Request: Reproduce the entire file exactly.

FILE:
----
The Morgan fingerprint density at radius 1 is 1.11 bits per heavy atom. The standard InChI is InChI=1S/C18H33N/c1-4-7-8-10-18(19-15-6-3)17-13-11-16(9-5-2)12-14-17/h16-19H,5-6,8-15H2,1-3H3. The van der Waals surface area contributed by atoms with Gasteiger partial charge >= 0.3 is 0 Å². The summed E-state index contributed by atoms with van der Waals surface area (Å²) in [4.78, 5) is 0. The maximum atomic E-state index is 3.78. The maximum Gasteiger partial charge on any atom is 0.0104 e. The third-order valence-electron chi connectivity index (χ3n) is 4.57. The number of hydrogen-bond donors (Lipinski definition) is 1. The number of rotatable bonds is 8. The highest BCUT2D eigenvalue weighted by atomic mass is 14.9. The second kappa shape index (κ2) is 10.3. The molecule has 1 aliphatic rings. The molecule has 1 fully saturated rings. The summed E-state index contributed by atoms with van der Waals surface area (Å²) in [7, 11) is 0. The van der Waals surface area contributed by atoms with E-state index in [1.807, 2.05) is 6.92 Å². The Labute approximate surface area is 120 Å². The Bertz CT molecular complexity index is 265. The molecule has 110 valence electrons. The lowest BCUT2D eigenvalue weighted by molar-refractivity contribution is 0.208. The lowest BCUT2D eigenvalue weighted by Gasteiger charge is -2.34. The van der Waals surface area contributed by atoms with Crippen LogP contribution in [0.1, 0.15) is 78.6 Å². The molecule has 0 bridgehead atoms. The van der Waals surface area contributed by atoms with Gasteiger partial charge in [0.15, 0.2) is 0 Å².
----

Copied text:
The Morgan fingerprint density at radius 1 is 1.11 bits per heavy atom. The standard InChI is InChI=1S/C18H33N/c1-4-7-8-10-18(19-15-6-3)17-13-11-16(9-5-2)12-14-17/h16-19H,5-6,8-15H2,1-3H3. The van der Waals surface area contributed by atoms with Gasteiger partial charge >= 0.3 is 0 Å². The summed E-state index contributed by atoms with van der Waals surface area (Å²) in [4.78, 5) is 0. The maximum atomic E-state index is 3.78. The maximum Gasteiger partial charge on any atom is 0.0104 e. The third-order valence-electron chi connectivity index (χ3n) is 4.57. The number of hydrogen-bond donors (Lipinski definition) is 1. The number of rotatable bonds is 8. The highest BCUT2D eigenvalue weighted by atomic mass is 14.9. The second kappa shape index (κ2) is 10.3. The molecule has 1 aliphatic rings. The molecule has 1 fully saturated rings. The summed E-state index contributed by atoms with van der Waals surface area (Å²) in [7, 11) is 0. The van der Waals surface area contributed by atoms with E-state index in [1.807, 2.05) is 6.92 Å². The Labute approximate surface area is 120 Å². The Bertz CT molecular complexity index is 265. The molecule has 110 valence electrons. The lowest BCUT2D eigenvalue weighted by molar-refractivity contribution is 0.208. The lowest BCUT2D eigenvalue weighted by Gasteiger charge is -2.34. The van der Waals surface area contributed by atoms with Crippen LogP contribution in [0.1, 0.15) is 78.6 Å². The molecule has 0 bridgehead atoms. The van der Waals surface area contributed by atoms with Gasteiger partial charge in [0.15, 0.2) is 0 Å².